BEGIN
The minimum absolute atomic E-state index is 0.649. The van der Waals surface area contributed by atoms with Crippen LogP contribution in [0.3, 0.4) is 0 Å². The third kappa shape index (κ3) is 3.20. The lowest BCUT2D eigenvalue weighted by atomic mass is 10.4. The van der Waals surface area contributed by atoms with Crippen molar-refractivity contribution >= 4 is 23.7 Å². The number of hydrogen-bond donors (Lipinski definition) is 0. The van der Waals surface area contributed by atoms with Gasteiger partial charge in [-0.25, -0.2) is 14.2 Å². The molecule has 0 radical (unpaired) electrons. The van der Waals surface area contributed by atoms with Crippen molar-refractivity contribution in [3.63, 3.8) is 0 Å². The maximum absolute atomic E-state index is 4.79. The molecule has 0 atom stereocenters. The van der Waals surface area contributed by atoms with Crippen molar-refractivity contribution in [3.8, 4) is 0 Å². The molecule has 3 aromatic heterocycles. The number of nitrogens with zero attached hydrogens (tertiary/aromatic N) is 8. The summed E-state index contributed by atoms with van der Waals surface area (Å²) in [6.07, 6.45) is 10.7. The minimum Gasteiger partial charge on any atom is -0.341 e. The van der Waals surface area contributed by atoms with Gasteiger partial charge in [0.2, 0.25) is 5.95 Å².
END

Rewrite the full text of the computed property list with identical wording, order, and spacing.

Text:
The minimum absolute atomic E-state index is 0.649. The van der Waals surface area contributed by atoms with Crippen LogP contribution in [0.3, 0.4) is 0 Å². The third kappa shape index (κ3) is 3.20. The lowest BCUT2D eigenvalue weighted by atomic mass is 10.4. The van der Waals surface area contributed by atoms with Crippen molar-refractivity contribution >= 4 is 23.7 Å². The number of hydrogen-bond donors (Lipinski definition) is 0. The van der Waals surface area contributed by atoms with Gasteiger partial charge in [-0.25, -0.2) is 14.2 Å². The molecule has 0 radical (unpaired) electrons. The van der Waals surface area contributed by atoms with Crippen molar-refractivity contribution in [3.63, 3.8) is 0 Å². The maximum absolute atomic E-state index is 4.79. The molecule has 0 atom stereocenters. The van der Waals surface area contributed by atoms with Crippen molar-refractivity contribution in [3.8, 4) is 0 Å². The molecule has 3 aromatic heterocycles. The number of nitrogens with zero attached hydrogens (tertiary/aromatic N) is 8. The summed E-state index contributed by atoms with van der Waals surface area (Å²) in [6.07, 6.45) is 10.7. The minimum Gasteiger partial charge on any atom is -0.341 e. The van der Waals surface area contributed by atoms with Gasteiger partial charge in [0.2, 0.25) is 5.95 Å².